To create a garden for pollinators, try to have plants that bloom at various times of the year, so that there is always something for them to snack on. Different types of pollinators have different habits and need pollen or nectar at different times of the year. Plant in clumps as opposed to a single plant, and consider using species native to your area. Native plants are more likely to survive and thrive, plus, they are best suited to nourish your local pollinator population. Old-fashioned flower varieties are best for pollinators. Avoid using modern hybrids because many have been bred to have double-flowers, and don’t have the pollen or nectar that pollinating species are looking for. Gardens with a wide variety of plants are most attractive to pollinating species.

Other garden features can make your garden more livable for pollinators. Just like any living being, they need food, shelter, and water. A butterfly house is a good way to invite butterflies into your garden. If you decide to install a butterfly house, consider growing plants which their larvae can eat (and be prepared to see some munched-on leaves). Plants such as milkweeds, dogwoods, and verbena are all excellent choices. Having a shallow dish of water helps pollinators, especially those in the midst of a long migration. Keep in mind: butterflies cannot drink open water and, instead, must drink from wet soil or sand.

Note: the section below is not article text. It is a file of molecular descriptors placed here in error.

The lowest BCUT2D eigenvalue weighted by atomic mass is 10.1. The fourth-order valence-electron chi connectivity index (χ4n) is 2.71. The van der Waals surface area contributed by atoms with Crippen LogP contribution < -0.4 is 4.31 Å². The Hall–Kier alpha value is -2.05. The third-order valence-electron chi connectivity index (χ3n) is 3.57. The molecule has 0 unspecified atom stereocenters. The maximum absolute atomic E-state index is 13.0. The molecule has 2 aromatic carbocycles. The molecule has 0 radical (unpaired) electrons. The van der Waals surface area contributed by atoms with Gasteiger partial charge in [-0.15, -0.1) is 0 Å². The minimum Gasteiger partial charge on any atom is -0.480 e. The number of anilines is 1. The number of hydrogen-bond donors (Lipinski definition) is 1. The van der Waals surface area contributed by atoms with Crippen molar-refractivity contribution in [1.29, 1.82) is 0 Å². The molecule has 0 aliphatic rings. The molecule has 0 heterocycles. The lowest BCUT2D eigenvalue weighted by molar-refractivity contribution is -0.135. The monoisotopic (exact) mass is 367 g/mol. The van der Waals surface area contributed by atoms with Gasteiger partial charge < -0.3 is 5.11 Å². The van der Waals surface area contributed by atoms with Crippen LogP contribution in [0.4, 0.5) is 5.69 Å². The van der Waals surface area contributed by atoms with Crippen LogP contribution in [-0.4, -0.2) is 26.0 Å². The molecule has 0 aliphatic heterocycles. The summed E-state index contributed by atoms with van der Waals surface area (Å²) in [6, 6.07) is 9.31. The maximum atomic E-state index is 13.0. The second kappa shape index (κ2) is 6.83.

It’s important to carefully consider the use of pesticides when planting for pollinators. The chemicals can be harmful to them if ingested or if they land on a plant surface that has been sprayed. Fast-acting, short-residual options are best if you must use pesticides, and try to find the least toxic pesticides possible. Also, spray at night, when pollinators like bees are least likely to be active. Your safest bet is to steer clear of these chemicals altogether.

In summary, here are our tips for starting a pollinator-friendly garden:

  • Plant a variety of flowers that bloom at different times of the year
  • Stick to old-fashioned plants
  • Plant in clumps
  • Use native speciesTwo bees exploring a coneflower
  • Add elements which provide water and shelter
  • Avoid pesticides when possible

Here are some suggestions for pollinator-friendly plants:

  • Honeysuckle
  • Bee balm
  • Coneflower
  • Sunflowers
  • Zinnia
  • Black-eyed Susan
  • Geranium
  • Shasta daisy
  • Milkweed
  • Spider wort
  • Catmint
  • Anise hyssop
  • Passion flower
  • Hydrangea
  • Azalea
  • Mountain mint
  • Goldenrod
  • Joe-Pye weed
  • Butterfly bush
  • Salvia
  • Dogwood
  • Violet